And it's not just IBM i shops facing risk. According to Bloomberg Businessweek, 95% of the ATMs worldwide are powered by Windows XP (and a similar number for the U.S.). Holy cow! The one fragment of good news here is that some ATM companies use Windows XP Embedded, an OEM version of Window XP, and support for it lasts until January 12, 2016.


As you can see, if your IBM i shop still has an enterprise dependency on Windows XP, it’s time to stop dragging your feet!

Whatcha Gonna Do?

If your shop hasn't yet addressed the impending demise of Windows XP, you're not likely to be able to fully pull the plug on those devices before April 8, 2014. But here are a few things you can do:

  • Make a migration plan. Now! You might want Windows 7, or you might want Windows 8. Windows 7 end of support is January 13, 2015, and Windows 8 end of support is January 9, 2018. As things stand right now, you get three more years of breathing room with Windows 8. However, that Windows 7 date may change; Microsoft recently announced a Windows 7 extension for its use by OEMs. I think ZDNet's Ed Bott makes a compelling argument for choosing Windows 8 over Windows 7. Many shops will probably do a little of both. Or, hey, maybe this is when you finally move your business to Linux or maybe even the Mac! I am saying this facetiously, but in a world where most of what you need to do is available in a browser, it's not that far-fetched.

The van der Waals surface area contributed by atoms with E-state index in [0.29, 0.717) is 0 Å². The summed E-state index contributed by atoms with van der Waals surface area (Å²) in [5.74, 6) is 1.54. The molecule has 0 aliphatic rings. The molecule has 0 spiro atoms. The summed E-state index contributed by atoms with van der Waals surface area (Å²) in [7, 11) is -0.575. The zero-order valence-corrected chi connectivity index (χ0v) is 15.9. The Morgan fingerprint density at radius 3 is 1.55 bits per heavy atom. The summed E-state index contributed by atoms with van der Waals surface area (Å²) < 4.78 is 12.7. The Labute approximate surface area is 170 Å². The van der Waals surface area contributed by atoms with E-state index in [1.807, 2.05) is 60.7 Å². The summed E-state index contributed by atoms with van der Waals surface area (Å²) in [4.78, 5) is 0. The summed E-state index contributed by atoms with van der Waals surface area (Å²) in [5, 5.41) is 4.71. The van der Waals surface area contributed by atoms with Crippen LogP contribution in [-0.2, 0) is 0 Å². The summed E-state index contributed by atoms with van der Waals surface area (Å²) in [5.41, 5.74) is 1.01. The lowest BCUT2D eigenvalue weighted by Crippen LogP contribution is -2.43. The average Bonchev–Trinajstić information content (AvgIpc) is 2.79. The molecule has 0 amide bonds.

• Don't forget hardware. For many, moving off of Windows XP isn't just an OS move; it's a hardware move as well. Research this carefully. Think critically about your needs for the future and avoid dead-end purchases (especially as it relates to touch computing and how the influence of mobile technologies will influence how our desktop-bound apps operate). Windows 7 and its hardware doesn't do touch, Windows 8 and its hardware does.
  • Sandbox your Windows XP machines as best you can. Most shops are using Windows XP not because they want to, but because they have to. IT budgets have been tight, a smaller IT staff is doing more things, and some shops have (believe it or not!) enterprise dependence on IE 6 or some oddball COM thing that won't work on Windows 7/8. For whatever reason, shops that have to run Windows XP should do all they can, after April 8, to limit its use to mission-critical, can't-get-done-anywhere-else work. If possible, try to limit Windows XP network exposure as well.
  • Keep third-party virus protection current. Microsoft may be abandoning Windows XP soon, but for the virus protection vendors (Kapersky, McAfee/Intel Security, and Norton, for example) Windows XP zero-day exploits are a business opportunity. I've not seen much from these vendors about any special XP offers, but it wouldn't surprise me to see those offers appear.

Do You Feel Lucky? Well, Do You?

No one knows for sure what's going to happen when Windows XP reaches the end of its road. Many XP boxes will surely continue to work with nary an issue. However, some users and network administrators will experience a lot of grief and trouble within a few months of XP's demise. What you do about your Windows XP installations is up to you. But if you intend to have Windows XP in your enterprise after April 8, 2014, I'd ask myself one question, "Do I feel lucky?"